Beyond that, the only other significant adaptation of this parable I can think of — in a life-of-Jesus movie, that is — comes from Franco Zeffirelli’s Jesus of Nazareth (1977). And the film does something brilliant with this parable, indeed. You can watch Jesus tell it in the clip below, starting at about the 5-minute mark, but you might want to watch the entire clip just to see how Zeffirelli contextualizes this parable:

I have written about this scene before, on at least two occasions. Here is how I described it in my essay ‘Come and See: How Movies Encourage Us to Look at (and with) Jesus’, which concerns the use of point-of-view shots in Jesus movies:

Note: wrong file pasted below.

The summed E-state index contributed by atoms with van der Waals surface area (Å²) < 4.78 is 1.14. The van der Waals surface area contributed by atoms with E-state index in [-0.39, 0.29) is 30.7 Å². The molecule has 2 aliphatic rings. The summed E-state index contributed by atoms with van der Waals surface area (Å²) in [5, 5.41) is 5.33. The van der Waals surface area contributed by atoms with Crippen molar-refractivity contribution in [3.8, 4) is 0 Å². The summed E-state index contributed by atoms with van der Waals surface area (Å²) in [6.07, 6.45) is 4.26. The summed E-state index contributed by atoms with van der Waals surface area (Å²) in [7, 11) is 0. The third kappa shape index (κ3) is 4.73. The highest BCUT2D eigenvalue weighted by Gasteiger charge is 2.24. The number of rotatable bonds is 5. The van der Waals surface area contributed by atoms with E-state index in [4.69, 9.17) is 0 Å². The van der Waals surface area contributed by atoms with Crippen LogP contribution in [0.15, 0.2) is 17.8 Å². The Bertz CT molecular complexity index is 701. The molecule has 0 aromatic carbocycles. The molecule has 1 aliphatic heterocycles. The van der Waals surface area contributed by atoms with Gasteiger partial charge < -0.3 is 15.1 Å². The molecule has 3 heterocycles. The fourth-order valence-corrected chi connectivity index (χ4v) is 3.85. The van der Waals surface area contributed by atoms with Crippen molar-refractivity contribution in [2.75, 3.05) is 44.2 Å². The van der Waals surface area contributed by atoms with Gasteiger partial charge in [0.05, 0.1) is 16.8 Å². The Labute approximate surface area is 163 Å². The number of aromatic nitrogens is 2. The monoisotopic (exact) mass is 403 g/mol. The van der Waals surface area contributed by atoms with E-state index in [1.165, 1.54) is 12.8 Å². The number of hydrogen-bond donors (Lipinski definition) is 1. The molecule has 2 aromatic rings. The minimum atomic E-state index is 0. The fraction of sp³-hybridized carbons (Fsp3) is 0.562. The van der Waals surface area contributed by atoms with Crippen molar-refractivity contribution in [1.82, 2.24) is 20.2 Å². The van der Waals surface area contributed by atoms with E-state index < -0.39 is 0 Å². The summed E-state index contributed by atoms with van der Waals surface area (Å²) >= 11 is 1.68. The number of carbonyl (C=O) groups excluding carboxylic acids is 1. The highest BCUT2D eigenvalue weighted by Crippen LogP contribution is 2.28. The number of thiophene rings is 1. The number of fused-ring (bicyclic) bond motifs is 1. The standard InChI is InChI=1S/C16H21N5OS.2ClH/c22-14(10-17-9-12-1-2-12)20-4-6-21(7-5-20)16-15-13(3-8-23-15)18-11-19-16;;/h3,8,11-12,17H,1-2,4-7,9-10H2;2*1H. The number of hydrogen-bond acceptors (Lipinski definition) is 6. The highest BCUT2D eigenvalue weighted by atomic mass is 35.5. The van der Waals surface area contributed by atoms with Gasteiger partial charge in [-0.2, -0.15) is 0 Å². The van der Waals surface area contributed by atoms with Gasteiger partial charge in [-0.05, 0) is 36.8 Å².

Zeffirelli’s Jesus is very much a mystical Jesus. The interactions between most of the characters are frantic, busy, antagonistic, even humorous — but at the heart of it all, Jesus himself remains serene. Rare hints of subjectivity are overwhelmed by their more mystical significance. For example, Jesus tells the parable of the prodigal son after observing, in a point-of-view shot, that a sullen Peter has shown up reluctantly at a party thrown by the despised tax collector, Matthew. Whatever insight this point-of-view shot might give us into Jesus’s motives for telling that story at that time is overshadowed by the close-ups on Jesus’s face as he reaches the climax of his story and implicitly bids Peter to be reconciled to Matthew. Jesus, looking at the camera, approaches it, and we realize that we are now seeing him from Peter’s point of view; the mystical gaze of Jesus has fixed on him, and on us, with the aim of changing his heart and ours.